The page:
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Next Generation Motion Capture Platform

English title Next Generation Motion Capture Platform
Applicant Hilliges Otmar
Number 189658
Funding scheme R'EQUIP
Research institution Professur für Informatik ETH Zürich
Institution of higher education ETH Zurich - ETHZ
Main discipline Information Technology
Start/End 01.09.2020 - 31.08.2021
Approved amount 450'000.00
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All Disciplines (2)

Discipline
Information Technology
Sport Medicine

Keywords (8)

bio mechanics; activity recognition; computer vision; motion modelling; computer graphics; dense surface reconstruction; robotics; motion capture

Lay Summary (German)

Lead
Die Bewegungserfassung steht im Mittelpunkt vieler grundlegender Probleme der künstlichen Intelligenz, der visuellen und interaktiven Datenverarbeitung sowie der Computer Grafik. Bislang erforderte die Erfassung der Bewegung menschlicher Subjekte optische Marker, die am Körper getragen wurden, und beschränkt sich meist darauf, eine Skelettdarstellung der Bewegung zu erreichen. Dieses Projekt zielt auf die Etablierung einer neuen Motion-Capture-Plattform ab, die die genaue Geometrie der Oberfläche (einschließlich der Kleidung) menschlicher Subjekte in Bewegung erfassen kann, ohne dass die Subjekte in irgendeiner Weise instrumentiert werden müssen. Dieses Erfassungssystem wird dann als Datenquelle für viele interdisziplinäre Projekte an der ETH Zürich und darüber hinaus dienen.
Lay summary
Forschungsziele:

Übergeordnetes Ziel des Projekts ist es, an der ETH Zürich eine 3D scanning Platform zu etablieren, um Zugang zu bisher schwer zugänglichen detaillierten Scans von Menschen in Bewegung zu erhalten. 

Wissenschaftlicher und gesellschaftlicher Kontext:

Das Projekt wird zur Etablierung einer neuartigen Datenerfassungsplattform führen. Diese Plattform wird zunächst für die Forschung in den Bereichen KI, Computer Vision, Computergrafik, Biomechanik und darüber hinaus von den beteiligten Forschungsgruppen an der ETH Zürich genutzt werden. Die erfassten Daten werden der breiteren Forschungsgemeinschaft in Form von Datensätzen zugänglich gemacht und fördern so Innovationen in den Bereichen KI, Robotik, Augmented und Virtual Reality, Medizin und anderen Lebenswissenschaften (z.B. Motion Assessment).

Direct link to Lay Summary Last update: 24.08.2020

Responsible applicant and co-applicants

Associated projects

Number Title Start Funding scheme
182241 Stretching the Limits of In Vivo Measurement: A wireless implantable sensor technology to quantify soft tissue strain during dynamic movements 01.11.2018 Project funding
177170 4th international conference on 'Recent Advances and Controversies in the Measurement of Energy Metabolism' (RACMEM-2017) 01.10.2017 Scientific Exchanges

Abstract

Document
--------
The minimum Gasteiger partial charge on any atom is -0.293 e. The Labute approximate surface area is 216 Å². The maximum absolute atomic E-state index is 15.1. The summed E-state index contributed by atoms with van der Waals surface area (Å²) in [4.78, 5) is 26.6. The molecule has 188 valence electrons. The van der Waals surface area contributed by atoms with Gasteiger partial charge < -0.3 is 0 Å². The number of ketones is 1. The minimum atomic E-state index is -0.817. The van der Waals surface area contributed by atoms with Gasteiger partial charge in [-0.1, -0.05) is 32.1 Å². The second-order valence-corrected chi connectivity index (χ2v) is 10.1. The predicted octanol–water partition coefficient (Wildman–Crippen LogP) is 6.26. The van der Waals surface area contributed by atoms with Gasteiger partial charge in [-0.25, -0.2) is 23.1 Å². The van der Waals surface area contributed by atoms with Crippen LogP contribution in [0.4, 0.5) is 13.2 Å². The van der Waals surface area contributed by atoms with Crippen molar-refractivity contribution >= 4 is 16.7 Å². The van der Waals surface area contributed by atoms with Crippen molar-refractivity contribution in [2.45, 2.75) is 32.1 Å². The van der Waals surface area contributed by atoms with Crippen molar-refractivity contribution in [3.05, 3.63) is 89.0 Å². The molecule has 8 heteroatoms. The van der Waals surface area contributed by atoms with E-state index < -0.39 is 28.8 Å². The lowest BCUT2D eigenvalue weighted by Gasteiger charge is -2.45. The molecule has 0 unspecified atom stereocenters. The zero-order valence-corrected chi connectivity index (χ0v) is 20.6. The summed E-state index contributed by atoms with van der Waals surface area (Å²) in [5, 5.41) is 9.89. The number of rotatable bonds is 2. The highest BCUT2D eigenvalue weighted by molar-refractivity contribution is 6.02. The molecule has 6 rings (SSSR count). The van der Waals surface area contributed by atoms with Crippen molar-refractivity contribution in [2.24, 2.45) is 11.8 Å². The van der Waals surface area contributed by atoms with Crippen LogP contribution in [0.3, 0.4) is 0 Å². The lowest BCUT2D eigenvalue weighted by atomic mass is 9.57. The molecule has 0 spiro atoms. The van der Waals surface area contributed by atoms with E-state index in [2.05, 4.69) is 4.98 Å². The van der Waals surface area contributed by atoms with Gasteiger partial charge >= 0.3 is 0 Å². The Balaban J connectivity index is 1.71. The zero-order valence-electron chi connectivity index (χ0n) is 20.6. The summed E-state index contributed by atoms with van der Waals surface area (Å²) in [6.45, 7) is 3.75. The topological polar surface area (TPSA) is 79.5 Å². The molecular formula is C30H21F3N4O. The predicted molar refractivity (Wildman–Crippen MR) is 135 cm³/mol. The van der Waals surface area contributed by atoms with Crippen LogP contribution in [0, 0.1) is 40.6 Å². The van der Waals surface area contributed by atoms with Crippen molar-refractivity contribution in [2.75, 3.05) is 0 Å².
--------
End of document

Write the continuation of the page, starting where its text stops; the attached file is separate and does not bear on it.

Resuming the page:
BACKGROUND: Optical motion capture lies at the heart of a variety of fields, including computer vision and computer graphics, human computer interaction, robotics, and the life-sciences. The current state of the art in terms of optical motion capture systems are marker-based multi-camera systems such as VICON, or OptiTrack. These systems require retro-reflective markers attached onto subjects and are limited to skeletal kinematics. However, many important research directions now require access to not only skeletal information but also highly accurate and fine-grained information about the surface (skin, clothing) as well as its deformation over time. For example, in order to guarantee safety in shared workspaces, robots require precise surface data to estimate the spatial extent of our bodies and how clothing and other non-rigid objects may interfere with their planned motion. Similarly, autonomous vehicles need to accurately predict pedestrian movement to avoid potentially harmful situations - here, highly accurate surface information, particularly relating to faces and hands, is necessary to better gauge the pedestrian’s intent in such scenarios. More generally speaking, finding highly accurate and detailed representations of human motion allows computers to perform action recognition, motion prediction, de-noising, or automatic generation of new motion at a level of fidelity that has so far remained unobtainable. In other fields, such as rehabilitation and movement biomechanics, the more detailed quantification of human motion (as compared to maker-based systems) opens perspectives for acquiring a better understanding of how certain pathologies, such as cerebral palsy or Parkinson’s disease, affect movement and resulting risks (e.g. falls, injuries) - and whether therapeutic interventions can help. Information on the body surface may further lead to new insights into aspects of the body’s musculoskeletal dynamics that have so far remained inaccessible with marker-based systems, such as the relationship between spinal skeletal motion, the shoulder blades and the involved muscles. Finally, acquisition of detailed surface information allows generation of realistic human motion, which is of great interest to the broadcasting and entertainment industries, as it allows to further streamline and improve the very expensive process of motion capturing, re-targeting, and re-rendering.PURPOSE: The purpose of this proposal is to assist the consortium’s efforts to replace and significantly upgrade several existing marker-based motion capture systems by a high-accuracy, real-time marker-less dense surface capture system. The resulting research platform will be shared across several groups at ETH and will enable innovative and novel research in the fields of analyzing and understanding human activities from imagery (computer vision, HCI), modelling deformations of musculoskeletal dynamics during tasks of daily living and sports (biomechanics, computer graphics), and understanding and modelling the interaction between dexterous robots and complex physical objects. Beyond the five research groups directly involved in the proposal, several other professorships at ETH will benefit from the system - including two new Professorships in computer vision that are currently in an advanced negotiation stage with the president of ETH (one in electrical engineering, one in computer science). Since the planned system allows for recording of novel and unique datasets, which we plan to make accessible to research groups beyond ETH, acquisition of this system will also benefit the wider research communities at large. Finally, Zurich hosts a rich eco-system of small and large companies in a variety of areas including sports and rehabilitation and medical technologies, computer vision and graphics, and in the IT and entertainment industries. The planned motion capture platform will foster collaborations between ETH and industry in these sectors, strengthen the transfer of ideas and technologies, and thus benefit science and the general public.SIGNIFICANCE: A successful upgrade to real-time high-accuracy dense surface capture system will provide a world-wide unique platform and will be central to driving forward research in the involved Professorships and beyond, advancing the state-of-the-art in computer vision, computer graphics, robotics and sports and movement bio-mechanics. Several planned and on-going research projects within the involved Professorships crucially depend on the establishment of a non-invasive dense surface motion capture platform. The upgraded dense surface motion capture platform will provide access to research questions that cannot be addressed via marker-based tracking only. An important aspect is that the new technology does not rely on surface mounted markers and as such allows not only more detailed capturing of human shape and movement but also allows to capture detailed information about interactions between humans and their environment in far greater detail than previous systems could(e.g., exact surface to surface contact, shape of objects). Moreover, the marker-free nature of the approach allows for faster and less intrusive setup times and therefore allows for recording of more subjects in less time and even allows for recording of non-humanoid motion (e.g., animals, complex soft robots) which would be difficult or impossible with traditional motion capture technologies. Finally, the shared motion-capture platform will add considerable weight to the already very strong areas of HCI, visual computing, robotics and bio-mechanics at ETH Zurich and will establish and strengthen a growing network of international experts in a variety of areas and spanning several departments.